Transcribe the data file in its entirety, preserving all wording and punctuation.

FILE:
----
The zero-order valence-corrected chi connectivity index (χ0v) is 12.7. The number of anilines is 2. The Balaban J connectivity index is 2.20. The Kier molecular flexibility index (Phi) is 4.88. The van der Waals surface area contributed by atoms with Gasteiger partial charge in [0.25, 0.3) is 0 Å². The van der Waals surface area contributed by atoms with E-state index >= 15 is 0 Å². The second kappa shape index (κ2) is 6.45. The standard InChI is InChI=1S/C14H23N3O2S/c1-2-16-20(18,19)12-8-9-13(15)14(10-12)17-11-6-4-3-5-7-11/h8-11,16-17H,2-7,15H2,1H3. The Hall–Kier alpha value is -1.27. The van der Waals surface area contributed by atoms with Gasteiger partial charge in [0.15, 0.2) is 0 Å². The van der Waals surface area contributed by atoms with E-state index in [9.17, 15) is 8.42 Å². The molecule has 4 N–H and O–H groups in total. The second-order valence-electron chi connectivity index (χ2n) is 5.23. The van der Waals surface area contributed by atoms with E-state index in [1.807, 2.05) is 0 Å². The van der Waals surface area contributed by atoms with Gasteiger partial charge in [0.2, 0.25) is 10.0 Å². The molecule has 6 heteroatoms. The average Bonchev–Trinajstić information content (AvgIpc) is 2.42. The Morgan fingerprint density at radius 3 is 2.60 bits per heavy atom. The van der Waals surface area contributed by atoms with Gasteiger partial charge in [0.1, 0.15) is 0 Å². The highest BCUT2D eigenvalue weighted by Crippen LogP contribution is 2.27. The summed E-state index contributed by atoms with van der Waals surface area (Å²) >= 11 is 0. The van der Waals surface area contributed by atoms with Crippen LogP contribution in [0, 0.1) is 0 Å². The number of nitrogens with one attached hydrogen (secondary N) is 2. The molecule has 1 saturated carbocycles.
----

The zero-order valence-corrected chi connectivity index (χ0v) is 12.7. The number of anilines is 2. The Balaban J connectivity index is 2.20. The Kier molecular flexibility index (Phi) is 4.88. The van der Waals surface area contributed by atoms with Gasteiger partial charge in [0.25, 0.3) is 0 Å². The van der Waals surface area contributed by atoms with E-state index >= 15 is 0 Å². The second kappa shape index (κ2) is 6.45. The standard InChI is InChI=1S/C14H23N3O2S/c1-2-16-20(18,19)12-8-9-13(15)14(10-12)17-11-6-4-3-5-7-11/h8-11,16-17H,2-7,15H2,1H3. The Hall–Kier alpha value is -1.27. The van der Waals surface area contributed by atoms with Gasteiger partial charge in [0.15, 0.2) is 0 Å². The van der Waals surface area contributed by atoms with E-state index in [9.17, 15) is 8.42 Å². The molecule has 4 N–H and O–H groups in total. The second-order valence-electron chi connectivity index (χ2n) is 5.23. The van der Waals surface area contributed by atoms with E-state index in [1.807, 2.05) is 0 Å². The van der Waals surface area contributed by atoms with Gasteiger partial charge in [0.2, 0.25) is 10.0 Å². The molecule has 6 heteroatoms. The average Bonchev–Trinajstić information content (AvgIpc) is 2.42. The Morgan fingerprint density at radius 3 is 2.60 bits per heavy atom. The van der Waals surface area contributed by atoms with Gasteiger partial charge in [0.1, 0.15) is 0 Å². The highest BCUT2D eigenvalue weighted by Crippen LogP contribution is 2.27. The summed E-state index contributed by atoms with van der Waals surface area (Å²) >= 11 is 0. The van der Waals surface area contributed by atoms with Crippen LogP contribution in [0, 0.1) is 0 Å². The number of nitrogens with one attached hydrogen (secondary N) is 2. The molecule has 1 saturated carbocycles.